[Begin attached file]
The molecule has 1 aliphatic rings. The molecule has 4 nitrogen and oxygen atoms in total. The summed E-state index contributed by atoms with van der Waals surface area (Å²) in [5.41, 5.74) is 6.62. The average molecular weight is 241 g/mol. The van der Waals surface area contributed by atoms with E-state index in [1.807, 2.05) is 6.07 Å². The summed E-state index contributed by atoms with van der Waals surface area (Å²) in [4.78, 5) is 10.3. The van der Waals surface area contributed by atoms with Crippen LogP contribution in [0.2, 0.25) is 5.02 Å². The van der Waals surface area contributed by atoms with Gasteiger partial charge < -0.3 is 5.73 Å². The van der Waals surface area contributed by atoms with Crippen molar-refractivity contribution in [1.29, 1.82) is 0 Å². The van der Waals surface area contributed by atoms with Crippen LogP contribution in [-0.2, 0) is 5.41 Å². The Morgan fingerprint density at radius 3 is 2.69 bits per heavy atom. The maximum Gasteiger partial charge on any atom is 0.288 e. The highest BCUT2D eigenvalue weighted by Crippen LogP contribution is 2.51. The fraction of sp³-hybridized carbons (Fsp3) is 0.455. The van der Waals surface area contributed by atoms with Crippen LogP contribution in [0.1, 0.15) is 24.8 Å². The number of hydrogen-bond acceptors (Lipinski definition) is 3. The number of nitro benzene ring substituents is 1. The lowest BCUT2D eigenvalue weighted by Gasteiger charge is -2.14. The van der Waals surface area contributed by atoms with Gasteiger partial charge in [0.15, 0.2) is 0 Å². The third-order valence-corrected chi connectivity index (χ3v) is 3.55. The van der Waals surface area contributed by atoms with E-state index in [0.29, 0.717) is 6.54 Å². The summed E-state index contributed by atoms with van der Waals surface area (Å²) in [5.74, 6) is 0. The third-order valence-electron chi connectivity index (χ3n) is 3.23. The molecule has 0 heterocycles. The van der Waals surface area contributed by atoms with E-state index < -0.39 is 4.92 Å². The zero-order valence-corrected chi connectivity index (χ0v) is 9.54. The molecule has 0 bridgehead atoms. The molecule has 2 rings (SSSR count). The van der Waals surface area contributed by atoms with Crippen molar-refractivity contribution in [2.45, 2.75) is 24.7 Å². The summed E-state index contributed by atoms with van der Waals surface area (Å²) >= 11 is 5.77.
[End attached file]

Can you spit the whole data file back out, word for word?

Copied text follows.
The molecule has 1 aliphatic rings. The molecule has 4 nitrogen and oxygen atoms in total. The summed E-state index contributed by atoms with van der Waals surface area (Å²) in [5.41, 5.74) is 6.62. The average molecular weight is 241 g/mol. The van der Waals surface area contributed by atoms with E-state index in [1.807, 2.05) is 6.07 Å². The summed E-state index contributed by atoms with van der Waals surface area (Å²) in [4.78, 5) is 10.3. The van der Waals surface area contributed by atoms with Crippen LogP contribution in [0.2, 0.25) is 5.02 Å². The van der Waals surface area contributed by atoms with Gasteiger partial charge < -0.3 is 5.73 Å². The van der Waals surface area contributed by atoms with Crippen molar-refractivity contribution in [1.29, 1.82) is 0 Å². The van der Waals surface area contributed by atoms with Crippen LogP contribution in [-0.2, 0) is 5.41 Å². The Morgan fingerprint density at radius 3 is 2.69 bits per heavy atom. The maximum Gasteiger partial charge on any atom is 0.288 e. The highest BCUT2D eigenvalue weighted by Crippen LogP contribution is 2.51. The fraction of sp³-hybridized carbons (Fsp3) is 0.455. The van der Waals surface area contributed by atoms with Crippen LogP contribution in [0.1, 0.15) is 24.8 Å². The number of hydrogen-bond acceptors (Lipinski definition) is 3. The number of nitro benzene ring substituents is 1. The lowest BCUT2D eigenvalue weighted by Gasteiger charge is -2.14. The van der Waals surface area contributed by atoms with Gasteiger partial charge in [0.15, 0.2) is 0 Å². The third-order valence-corrected chi connectivity index (χ3v) is 3.55. The van der Waals surface area contributed by atoms with E-state index in [0.29, 0.717) is 6.54 Å². The summed E-state index contributed by atoms with van der Waals surface area (Å²) in [5.74, 6) is 0. The third-order valence-electron chi connectivity index (χ3n) is 3.23. The molecule has 0 heterocycles. The van der Waals surface area contributed by atoms with E-state index < -0.39 is 4.92 Å². The zero-order valence-corrected chi connectivity index (χ0v) is 9.54. The molecule has 0 bridgehead atoms. The molecule has 2 rings (SSSR count). The van der Waals surface area contributed by atoms with Crippen molar-refractivity contribution in [2.45, 2.75) is 24.7 Å². The summed E-state index contributed by atoms with van der Waals surface area (Å²) >= 11 is 5.77.